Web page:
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About Our Research

Our research vitality and excellence grew from the conscious embrace of pluralism in approach, theoretical underpinning, and methodology; and our exposure to different voices inside and outside academia.

We support colleagues to animate research projects, and write books and articles, that change the conversation in the discipline and reshape our world.

We work on: Comparative Politics; International Political Economy; International Relations and Security; Environmental Politics, and Political Theory. Our research brings together local, national, regional, transnational and global perspectives – exploring the UK, the EU and Europe, Africa, the Middle East, East Asia and North, Central and South America.

Supportive Research Environment

  • We strive to help all colleagues carve out research space and generate the best possible outputs and impact.
  • We prioritise ED&I and support for early career researchers with work in progress through peer mentoring, and events, including an annual Research Conference. 

Our Research Goals

  • Produce the key research monographs and journal articles that help define our discipline’s primary intellectual debates.
  • Retain our distinctiveness as a methodologically and theoretically pluralist Department with a broad and inclusive understanding of what it means to undertake research and teaching in Politics and International Studies.
  • Shape disciplinary conceptualisations of non-academic ‘impact’ and public engagement – and its enactment locally, nationally, internationally.
  • Sustain wide-ranging and ethical International Research Collaborations, including in the Global South.
  • Train and equip to the very highest world-leading standards the next generation of scholars in our discipline via an outstanding PhD programme based on high quality entry and progression standards and exacting post-doctoral mentoring.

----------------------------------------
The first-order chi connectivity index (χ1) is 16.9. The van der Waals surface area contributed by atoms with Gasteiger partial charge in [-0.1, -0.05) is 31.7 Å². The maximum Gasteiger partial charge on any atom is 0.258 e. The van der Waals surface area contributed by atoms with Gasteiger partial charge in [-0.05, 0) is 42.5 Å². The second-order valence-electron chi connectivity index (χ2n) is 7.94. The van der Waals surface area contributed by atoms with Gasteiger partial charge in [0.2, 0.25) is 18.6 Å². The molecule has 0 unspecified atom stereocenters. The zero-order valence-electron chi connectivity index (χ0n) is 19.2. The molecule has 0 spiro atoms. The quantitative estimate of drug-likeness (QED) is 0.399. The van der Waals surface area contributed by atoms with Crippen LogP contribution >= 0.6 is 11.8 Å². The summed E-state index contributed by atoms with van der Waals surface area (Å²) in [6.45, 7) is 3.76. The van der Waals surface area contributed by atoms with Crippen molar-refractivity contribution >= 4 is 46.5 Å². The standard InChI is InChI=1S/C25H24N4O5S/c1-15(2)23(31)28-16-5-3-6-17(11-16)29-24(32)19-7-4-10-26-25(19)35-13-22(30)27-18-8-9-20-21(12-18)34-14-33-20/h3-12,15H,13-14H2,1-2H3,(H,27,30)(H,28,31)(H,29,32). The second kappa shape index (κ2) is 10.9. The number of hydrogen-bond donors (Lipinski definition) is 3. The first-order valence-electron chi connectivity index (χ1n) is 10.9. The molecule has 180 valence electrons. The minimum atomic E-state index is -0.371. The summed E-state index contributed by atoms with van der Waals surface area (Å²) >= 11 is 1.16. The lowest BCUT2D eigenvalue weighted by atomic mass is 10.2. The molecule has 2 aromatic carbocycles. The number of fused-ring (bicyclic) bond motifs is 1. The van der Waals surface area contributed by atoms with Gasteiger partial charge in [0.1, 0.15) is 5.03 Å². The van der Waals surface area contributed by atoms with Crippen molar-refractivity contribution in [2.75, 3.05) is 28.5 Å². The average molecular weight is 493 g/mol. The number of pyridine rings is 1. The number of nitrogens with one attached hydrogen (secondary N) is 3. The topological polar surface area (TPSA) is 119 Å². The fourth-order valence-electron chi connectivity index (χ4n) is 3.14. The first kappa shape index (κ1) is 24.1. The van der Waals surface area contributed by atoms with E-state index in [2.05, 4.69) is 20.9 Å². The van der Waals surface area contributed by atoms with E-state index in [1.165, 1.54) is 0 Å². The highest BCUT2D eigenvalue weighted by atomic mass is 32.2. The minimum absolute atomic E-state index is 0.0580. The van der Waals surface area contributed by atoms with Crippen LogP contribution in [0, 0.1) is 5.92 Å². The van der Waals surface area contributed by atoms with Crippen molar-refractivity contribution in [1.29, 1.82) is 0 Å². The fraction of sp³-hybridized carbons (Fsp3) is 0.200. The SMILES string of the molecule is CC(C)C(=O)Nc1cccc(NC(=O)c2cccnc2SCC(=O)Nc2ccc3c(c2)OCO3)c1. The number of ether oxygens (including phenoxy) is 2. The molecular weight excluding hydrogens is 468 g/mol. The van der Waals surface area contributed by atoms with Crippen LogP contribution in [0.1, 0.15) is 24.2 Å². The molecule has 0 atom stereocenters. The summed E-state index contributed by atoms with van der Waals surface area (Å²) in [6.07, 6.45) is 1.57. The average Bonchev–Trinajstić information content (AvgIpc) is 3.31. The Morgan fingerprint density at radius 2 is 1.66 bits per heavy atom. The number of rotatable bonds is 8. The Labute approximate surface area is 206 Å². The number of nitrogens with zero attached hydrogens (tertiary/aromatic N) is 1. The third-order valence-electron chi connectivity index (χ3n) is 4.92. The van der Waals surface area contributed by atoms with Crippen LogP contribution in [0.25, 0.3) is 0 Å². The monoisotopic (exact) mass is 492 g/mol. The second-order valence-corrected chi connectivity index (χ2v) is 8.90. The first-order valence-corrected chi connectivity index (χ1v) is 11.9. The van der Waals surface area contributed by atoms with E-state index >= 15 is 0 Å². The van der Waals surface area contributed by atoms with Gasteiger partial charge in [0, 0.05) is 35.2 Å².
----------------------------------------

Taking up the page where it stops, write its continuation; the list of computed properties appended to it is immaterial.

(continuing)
• Enhance our international reputation for excellent and innovative research-led teaching and learning conditions at undergraduate and postgraduate taught levels.

Our Research Infrastructure

  • Our supportive and inclusive research infrastructure combines clusters, centres and study groups.
  • The ensemble creates a complex and mutually supportive ecosystem of research. It is built through networks of nurture that sustain a flexible, vibrant departmental research community.
  • How we organise ourselves is designed to support colleagues with their writing and publications, with their impact, public engagement and outreach work, and with securing research funding to underpin their research agendas.
  • We sustain a range of international collaborative relationships with Universities and research centres around the globe, including in the Global South.

Research Clusters

These are the key organisational form for PAIS research activity and collaboration, representing the broad areas of the subject field in which we are most active; Comparative Politics; International Political Economy; International Relations and Security; Environmental Politics, and Political Theory.

Research clusters also assume responsibility for organising the delivery of the department’s core undergraduate and postgraduate research-led teaching. They are inclusive spaces which support the work of early career scholars, and generate intellectually creative exchanges within our community.

Research Centres

Our Research Centres reflect substantive topics in which we have built notable strengths. They include the Centre for the Study of Globalisation and Regionalisation; the Centre for Studies in Democratisation; Warwick Interdisciplinary Research Centre for International Development; Centre for Ethics, Law and Public Affairs ; and the Interdisciplniary Ethics Research Group. We also have Study Groups focusing on themes and areas, such as East Asia, Borders and Migration, and the Global South.

Research Themes

Our research forefronts how we might all live well together. We look at how fairness and justice might be delivered to everyone. We study the interactions between individuals and the governance structures that shape experience locally, nationally, regionally and globally, and the political, ideological, economic, social and cultural structures that impact our lives for better or worse. Our research reveals the struggles through which everyday life is reproduced, how resistance emerges and develops, and examines visions of the future that follow from asking how things might be different.